Kamekura Tokyo Olympics 1964

Following a brief period of peace and rebuilding in Japan after their defeat in the 2nd world war, Tokyo was to host the next Olympic games in the capital of Tokyo. This was a symbolic gesture that would hopefully show the world that Japan was not only willing to put aside past differences and move forward towards a unified and prosperous international community. Since this event would have Japan front and center on the global stage they wanted a designer that could create works that were distinctly Japanese while also being inclusive of other areas of the world. Yusaku Kamekura was given the chance to design the branding behind the series of posters for the event, which would go on to make up some of his most iconic and prolific pieces in his growing portfolio.

This poster series was the first, ever in Olympic history, to feature photographs as an element in their design. Kamekura sought to bring the attention to the athletes by having these photographs be the focal point for the two posters shown below. As for the elements of his design, they follow Kamekura’s usual simplistic style with simple and clear geometric forms. The red circle is actually symbolic of many things and one of which is the obvious reference to the modern Hinomaru flag. Kamekura has also said that this symbol is reminiscent of the rising sun, which is meant to symbolize a new era of peace and prosperity for Japan and the outside world.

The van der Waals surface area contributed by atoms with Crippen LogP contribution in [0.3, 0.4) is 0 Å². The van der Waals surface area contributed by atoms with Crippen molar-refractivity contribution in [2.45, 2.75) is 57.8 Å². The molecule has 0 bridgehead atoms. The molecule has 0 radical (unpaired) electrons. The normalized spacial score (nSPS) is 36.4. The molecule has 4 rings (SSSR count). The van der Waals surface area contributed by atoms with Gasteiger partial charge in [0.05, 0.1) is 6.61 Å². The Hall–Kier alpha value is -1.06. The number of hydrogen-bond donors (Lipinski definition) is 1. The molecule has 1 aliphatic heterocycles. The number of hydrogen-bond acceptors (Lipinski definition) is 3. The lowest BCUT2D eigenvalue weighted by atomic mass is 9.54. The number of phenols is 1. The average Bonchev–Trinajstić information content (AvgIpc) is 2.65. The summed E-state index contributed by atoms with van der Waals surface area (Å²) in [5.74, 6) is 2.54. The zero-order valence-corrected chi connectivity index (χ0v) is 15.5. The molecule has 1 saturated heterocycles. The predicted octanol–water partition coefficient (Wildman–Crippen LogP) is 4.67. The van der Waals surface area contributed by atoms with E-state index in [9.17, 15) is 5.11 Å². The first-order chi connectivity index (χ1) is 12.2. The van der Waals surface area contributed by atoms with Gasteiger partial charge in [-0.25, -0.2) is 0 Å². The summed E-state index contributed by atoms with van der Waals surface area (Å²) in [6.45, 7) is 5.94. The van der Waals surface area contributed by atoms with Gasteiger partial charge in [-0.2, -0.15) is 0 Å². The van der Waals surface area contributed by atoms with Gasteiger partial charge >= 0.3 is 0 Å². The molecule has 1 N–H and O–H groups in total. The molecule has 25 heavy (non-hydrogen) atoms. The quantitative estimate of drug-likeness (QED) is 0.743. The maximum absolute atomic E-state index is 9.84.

I think Kamekura was able to create a uniquely timeless and incredibly applicable piece with this project. Not only did he manage an amazing photographic feat for the time, he also managed to create a system that was synonymous with Japan and at the same time something that could be applied to anywhere around the world. The message was clear, regardless of language and this is what Kamekura strived for in all his works.

This piece also offers a decent foil for designing the Olympics brand for the 2020 Olympics in Tokyo. Many Japanese designers, such as Kazumasa Nagai, are looking to Kamekura’s approach to the creative blending of international design and the Japanese identity to get a better understanding of how to proceed with the next event.

Works Cited:

“Power of Design Yusaku Kamekura Demonstrated at the Tokyo Olympics.” BRAIN, 18 Aug. 2015, brainmag.sendenkaigi.com/post/126991609085/power-of-design-yusaku-kamekura-demonstrated-at.

“社団法人 日本グラフィックデザイナー協会 JAGDA.” JAGDAAbout JAGDA, www.jagda.or.jp/en/about/.https://medium.com/@kailindong/yusaku-kamekura-biography-8b15c3fcb0c7